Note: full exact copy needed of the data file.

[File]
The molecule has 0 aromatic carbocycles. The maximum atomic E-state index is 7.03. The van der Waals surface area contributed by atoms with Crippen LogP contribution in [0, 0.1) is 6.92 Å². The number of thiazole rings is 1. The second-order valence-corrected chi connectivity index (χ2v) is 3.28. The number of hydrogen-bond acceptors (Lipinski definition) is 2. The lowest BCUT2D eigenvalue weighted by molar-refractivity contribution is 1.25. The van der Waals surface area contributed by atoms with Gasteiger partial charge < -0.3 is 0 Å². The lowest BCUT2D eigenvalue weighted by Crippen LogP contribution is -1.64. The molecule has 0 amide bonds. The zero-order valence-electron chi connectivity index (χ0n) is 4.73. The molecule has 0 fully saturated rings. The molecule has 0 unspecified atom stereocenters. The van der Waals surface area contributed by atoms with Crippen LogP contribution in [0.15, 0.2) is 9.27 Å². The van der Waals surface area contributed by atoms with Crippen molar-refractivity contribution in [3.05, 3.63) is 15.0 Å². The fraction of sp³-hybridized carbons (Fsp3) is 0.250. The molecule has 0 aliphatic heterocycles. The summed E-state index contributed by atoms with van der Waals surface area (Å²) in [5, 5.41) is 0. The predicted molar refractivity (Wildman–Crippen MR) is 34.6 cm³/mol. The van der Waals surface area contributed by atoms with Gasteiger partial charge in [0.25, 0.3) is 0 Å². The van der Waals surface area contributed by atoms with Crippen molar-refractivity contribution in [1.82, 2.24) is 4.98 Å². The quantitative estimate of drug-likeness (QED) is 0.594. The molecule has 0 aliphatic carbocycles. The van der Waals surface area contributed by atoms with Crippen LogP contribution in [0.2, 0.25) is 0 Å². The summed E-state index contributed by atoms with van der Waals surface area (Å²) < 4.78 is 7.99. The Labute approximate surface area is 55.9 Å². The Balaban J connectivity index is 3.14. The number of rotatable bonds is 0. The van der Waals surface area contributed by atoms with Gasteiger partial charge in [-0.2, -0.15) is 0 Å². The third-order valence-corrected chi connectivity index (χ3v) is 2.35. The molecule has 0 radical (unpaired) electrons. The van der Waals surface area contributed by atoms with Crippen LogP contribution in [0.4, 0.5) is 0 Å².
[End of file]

The molecule has 0 aromatic carbocycles. The maximum atomic E-state index is 7.03. The van der Waals surface area contributed by atoms with Crippen LogP contribution in [0, 0.1) is 6.92 Å². The number of thiazole rings is 1. The second-order valence-corrected chi connectivity index (χ2v) is 3.28. The number of hydrogen-bond acceptors (Lipinski definition) is 2. The lowest BCUT2D eigenvalue weighted by molar-refractivity contribution is 1.25. The van der Waals surface area contributed by atoms with Gasteiger partial charge < -0.3 is 0 Å². The lowest BCUT2D eigenvalue weighted by Crippen LogP contribution is -1.64. The molecule has 0 amide bonds. The zero-order valence-electron chi connectivity index (χ0n) is 4.73. The molecule has 0 fully saturated rings. The molecule has 0 unspecified atom stereocenters. The van der Waals surface area contributed by atoms with Crippen LogP contribution in [0.15, 0.2) is 9.27 Å². The van der Waals surface area contributed by atoms with Crippen molar-refractivity contribution in [3.05, 3.63) is 15.0 Å². The fraction of sp³-hybridized carbons (Fsp3) is 0.250. The molecule has 0 aliphatic heterocycles. The summed E-state index contributed by atoms with van der Waals surface area (Å²) in [5, 5.41) is 0. The predicted molar refractivity (Wildman–Crippen MR) is 34.6 cm³/mol. The van der Waals surface area contributed by atoms with Gasteiger partial charge in [0.25, 0.3) is 0 Å². The van der Waals surface area contributed by atoms with Crippen molar-refractivity contribution in [1.82, 2.24) is 4.98 Å². The quantitative estimate of drug-likeness (QED) is 0.594. The molecule has 0 aliphatic carbocycles. The van der Waals surface area contributed by atoms with Crippen LogP contribution in [0.2, 0.25) is 0 Å². The summed E-state index contributed by atoms with van der Waals surface area (Å²) < 4.78 is 7.99. The Labute approximate surface area is 55.9 Å². The Balaban J connectivity index is 3.14. The number of rotatable bonds is 0. The van der Waals surface area contributed by atoms with Gasteiger partial charge in [-0.2, -0.15) is 0 Å². The third-order valence-corrected chi connectivity index (χ3v) is 2.35. The molecule has 0 radical (unpaired) electrons. The van der Waals surface area contributed by atoms with Crippen LogP contribution in [0.4, 0.5) is 0 Å².